Jim’s Tech Talk
By Jim Langley
Maybe you’ve heard the saying “even smart people make dumb mistakes.” Not that I’m feeling particularly smart about now, but I’ve been repeating that old saw lately trying to stop thinking about a recent very dumb mistake. Maybe sharing it will save one of you from making it.
El Morro National Monument
To recap, last week my wife and I were RVing in New Mexico and we stayed in a lovely and totally free (!) campground at El Morro National Monument in Ramah, New Mexico. One amazing feature here are the over 2,000 petroglyphs, signatures, dates and messages, left by the Zuni people, Spanish conquistadors and American soldiers and travelers on the base of Morro Rock’s wall.
What drew them to Morro Rock was the 200,000 gallon pool of water at its base, the only source of fresh agua for miles. This natural reservoir (created and fed by rain runoff and snow melt) also supported ancestral Puebloans who built housing for 500 to 600 people atop the rock in the year 1274. They called their clifftop village Atsinna (translation: where pictures are on the rock). The photo shows some of the ruins atop Morro Rock, the other amazing feature here.
Riding On One of the Oldest Routes in America
I was excited to ride from the campground because Highway 53, the only road there, traces the path that all these folks traveled to get to El Morro. It’s part of the Trail of the Ancients Scenic Byway. It was a beautiful drive in the RV getting to the park and even nicer to be spinning down the road on my Cervelo.
When I returned to the campsite, I carefully leaned my featherweight carbon wonder against a tree next to our RV. I made sure to lean it in such a way that it couldn’t fall toward the tree or back into our rolling home on its own.
Notice that I said “on its own.” That was my stupid mistake. Driving across Arizona and New Mexico to get to El Morro we had experienced ferocious winds. Even though we drive a 24-foot Lazy Daze Class C RV (smallish as RVs go), at times I had to arm wrestle with the steering wheel to keep our rig in our lane. And, while hiking we had to tie on our hats and watch our footing. One of the rangers in New Mexico told us the gusts were at times up to 55 mph.
Yet, that day on the bike had been calm so I completely forgot about the gusts when I parked my bike against the tree. I went into the RV to clean up and when I came out, our RVing buddy Sue who planned our trip told me that the wind had blown my bike over.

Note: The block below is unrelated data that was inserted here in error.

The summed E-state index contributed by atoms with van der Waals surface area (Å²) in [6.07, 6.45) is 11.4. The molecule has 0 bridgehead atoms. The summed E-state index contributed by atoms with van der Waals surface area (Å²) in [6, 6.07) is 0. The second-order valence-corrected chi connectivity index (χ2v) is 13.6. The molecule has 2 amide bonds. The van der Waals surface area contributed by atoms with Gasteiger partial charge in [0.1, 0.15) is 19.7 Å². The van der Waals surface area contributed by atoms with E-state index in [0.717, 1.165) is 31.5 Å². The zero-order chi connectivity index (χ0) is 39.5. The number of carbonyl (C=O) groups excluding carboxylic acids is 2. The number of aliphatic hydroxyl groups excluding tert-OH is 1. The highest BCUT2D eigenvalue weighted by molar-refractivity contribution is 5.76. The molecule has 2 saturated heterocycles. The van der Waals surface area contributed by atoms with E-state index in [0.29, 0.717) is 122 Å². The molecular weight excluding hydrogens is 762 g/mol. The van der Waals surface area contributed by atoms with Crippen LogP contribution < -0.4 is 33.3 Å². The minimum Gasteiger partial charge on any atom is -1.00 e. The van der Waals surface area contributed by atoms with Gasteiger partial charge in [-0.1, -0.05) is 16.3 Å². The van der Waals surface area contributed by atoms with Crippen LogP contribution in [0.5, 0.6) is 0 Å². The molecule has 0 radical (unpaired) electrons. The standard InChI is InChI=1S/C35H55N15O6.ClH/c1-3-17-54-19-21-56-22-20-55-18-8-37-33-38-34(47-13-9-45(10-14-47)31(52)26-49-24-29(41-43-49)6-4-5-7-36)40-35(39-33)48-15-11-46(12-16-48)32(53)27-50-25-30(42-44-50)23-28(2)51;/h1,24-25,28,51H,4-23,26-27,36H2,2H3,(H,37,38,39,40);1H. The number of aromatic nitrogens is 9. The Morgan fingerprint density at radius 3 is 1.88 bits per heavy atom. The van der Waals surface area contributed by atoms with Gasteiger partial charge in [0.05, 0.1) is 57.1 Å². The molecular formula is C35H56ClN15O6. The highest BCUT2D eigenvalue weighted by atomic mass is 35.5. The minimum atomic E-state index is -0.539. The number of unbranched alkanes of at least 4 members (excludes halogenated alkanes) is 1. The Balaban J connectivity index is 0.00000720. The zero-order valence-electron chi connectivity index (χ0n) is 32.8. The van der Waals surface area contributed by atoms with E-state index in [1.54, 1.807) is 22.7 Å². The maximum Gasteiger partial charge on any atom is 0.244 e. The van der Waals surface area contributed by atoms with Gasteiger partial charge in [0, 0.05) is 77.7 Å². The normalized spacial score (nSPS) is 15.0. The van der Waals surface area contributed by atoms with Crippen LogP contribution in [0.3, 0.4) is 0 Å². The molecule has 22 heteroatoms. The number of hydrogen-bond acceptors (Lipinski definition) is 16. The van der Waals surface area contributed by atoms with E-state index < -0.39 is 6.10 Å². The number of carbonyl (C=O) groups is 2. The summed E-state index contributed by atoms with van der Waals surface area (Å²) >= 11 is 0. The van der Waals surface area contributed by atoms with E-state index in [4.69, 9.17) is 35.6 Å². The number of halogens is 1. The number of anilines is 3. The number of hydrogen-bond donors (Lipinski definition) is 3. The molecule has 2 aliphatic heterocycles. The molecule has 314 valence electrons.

You can see in this photo that my poor bicycle never had a chance. Best I could figure looking at it lying there and then back at the tree and thinking how I had parked it, I believe the wind pushed a branch and that branch hit my bike knocking it over.
Unfortunately the bike’s top tube took the full force of the blow, which was delivered by the sharp point of a rock. In the next photo here you can see how the rock cracked the frame almost as neatly as splitting firewood with a hatchet. The crack in the frame travels more than halfway around.
Frame Materials Comparison
Before completely blaming the carbon frame material, it’s only fair to point out that an aluminum and steel frame suffering the same blow would dent. The difference obviously is that the carbon cracked, which is worse damage than a dent. I haven’t taken any steps to investigate how far through my tubing the crack runs but a cracked carbon frame is risky to ride on.
In contrast, dented steel and aluminum frames typically keep right on riding as they did before they were damaged. I have never tested the dent resistance of my titanium bicycle. I’d be interested if any of you have dented yours.
The thing about monocoque carbon frames like my Cervelo S5 is that they’re created with a heat-cured resin, which results in a crystalline structure. Sort of like how an EMT might save you in a crash by shattering your window simply by hitting it with a pointed instrument – that’s what the rock did to my frame.
Laying Down is Safer than Leaning
The moral of this sad story is that I should have known better than to park my bike by leaning it. Especially since I knew the wind was fierce and also unpredictable.
I should have parked it by gently laying it on its left (non-drivetrain) side on the ground. In that position – as long as it was where no one could step on it or heaven forbid drive over it, it wouldn’t have been able to fall down and wouldn’t now be broken.
Repairing the Frame
I haven’t had time to look into it yet, but my plan is to have the frame repaired by one of the carbon companies that specialize in it. I will let you know how it goes if I do that. Please comment if you’d like to share your carbon bike repair.
Jim Langley is RBR’s Technical Editor. A pro mechanic & cycling writer for more than 40 years, he’s the author of Your Home Bicycle Workshop in the RBR eBookstore. Tune in to Jim’s popular YouTube channel for wheel building & bike repair how-to’s. Jim’s also known for his cycling streak that ended in February 2022 with a total of 10,269 consecutive daily rides (28 years, 1 month and 11 days of never missing a ride). Click to read Jim’s full bio.